By Budd Bailey
“Football for a Buck” received plenty of attention shortly after its publication for a somewhat strange reason as these things go.
The President of the United States plays a relatively good-sized role in its story. Donald Trump doesn’t exactly come out as the hero of it either.
The book is about a football league that lasted three years and went out of business with something of a whimper. It was a labor of love for author Jeff Pearlman, who had no idea when he was planning this book that Trump would become an occupant of the Oval Office.
So it’s a happy coincidence that Trump finally did something good in the world of sports. Because “Football for a Buck” is fabulous and fun for more than 300 pages.
Author Jeff Pearlman has written a variety of good books over the years, and never steered away from controversy in the process. This effort, though, is a little different. Pearlman admits that he had something of a crush on the United States Football League when it was formed in 1983 – when the author was in school – and he obviously had a ball doing the research (something like 400 interviews) and writing for it.
For those who are too young to remember, here’s a refresher course on the USFL. The idea was to form a nice little football league in the spring – when there would be no pressure to compete with the NFL, and give the nation’s football fans something to watch. Remember, the NCAA basketball tournament was just starting to grow in the early 1980s, and the same could be said for basketball and hockey playoffs. In other words, it was easy to picture a niche for the new league.
It’s a rather typical story for the a new sports league. Some teams were well financed and professionally run, and did fine. Others had poor ownership and very limited talent. It set up something of the haves and have-nots when it came to on-field play. Sometimes the teams folded up their tents and moved quietly to the next city. While there was a plan to keep budgets in place in order to slowly build a winner, rich owners quickly decided to violate that rule when they had a chance to win. For example, the Michigan Panthers signed some expensive offensive lineman in the league’s first season, and the move produced a champion.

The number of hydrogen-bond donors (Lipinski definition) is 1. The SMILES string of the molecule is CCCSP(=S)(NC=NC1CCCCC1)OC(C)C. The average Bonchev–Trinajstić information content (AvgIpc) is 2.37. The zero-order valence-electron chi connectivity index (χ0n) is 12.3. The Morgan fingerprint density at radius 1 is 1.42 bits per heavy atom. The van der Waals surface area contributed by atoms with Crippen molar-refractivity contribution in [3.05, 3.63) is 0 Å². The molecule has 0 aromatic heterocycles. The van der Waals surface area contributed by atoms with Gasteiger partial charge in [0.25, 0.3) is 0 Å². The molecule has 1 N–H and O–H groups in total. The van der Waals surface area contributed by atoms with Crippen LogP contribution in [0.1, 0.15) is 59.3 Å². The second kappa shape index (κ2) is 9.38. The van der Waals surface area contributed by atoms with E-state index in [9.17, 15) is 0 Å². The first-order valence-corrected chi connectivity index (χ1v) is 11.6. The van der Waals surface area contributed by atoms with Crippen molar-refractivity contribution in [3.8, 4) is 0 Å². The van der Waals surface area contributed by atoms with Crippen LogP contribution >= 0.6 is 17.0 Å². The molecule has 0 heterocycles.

It’s the stories that make the book come alive, and Pearlman collected bunches of them. There are tales of fights and drug use. A tale about two busloads of prostitutes greeting a football team that had just moved to a town, handing out business cards to their new potential clients. Stories about missed payrolls and players who invented new reactions to being cut from a pro team – like punching the coach. Since the league was in business more than 30 years ago, everyone seems free to open up about everything that went on. It’s all great reading, and frequently hilarious.
Trump certainly gets plenty of attention in this story, and it’s fair to say that many blame him for the demise of the league. Trump spent wildly and foolishly on his New Jersey Generals, couldn’t control his ego, frequently lied, and alienated himself from practically everyone – according to the accounts here. Anyone going to his New York City office for an appointment – anyone – had to sit through an eight-minute video explaining how wonderful Trump was. I particularly liked the story about how Trump disguised his voice slightly and called reporters as “a public relations man” to leak stories out. This sort of behavior may sound familiar if you’ve been reading newspapers in the past couple of years.
More than that, Trump urged the league to move to the fall and compete with the NFL head on, probably in the hopes of getting into the established league one way or another. He also assured his fellow owners that the USFL would win an anti-trust suit against the NFL that would change everything. The new league did win the suit, but was only awarded $1 in damages – times three, because it was an anti-trust case. The USFL was instantly dead, and legal analysis indicated that Trump’s own testimony was a major reason why the upstarts did not win the case.
The USFL may not have survived past three years, but its influence was felt for quite a while. Players like Jim Kelly and Reggie White became Hall of Famers, while executives such as Carl Peterson and Bill Polian became major players in NFL executive circles. It also helped push the NFL toward such rule changes as replay challenges and the two-point conversion.
Admittedly, I’m a sucker for books on new leagues – I’ve tried to read them all. “Football for a Buck” is right up there with “Loose Balls” (an oral history of the American Basketball Association) for entertainment value. Don’t miss this one.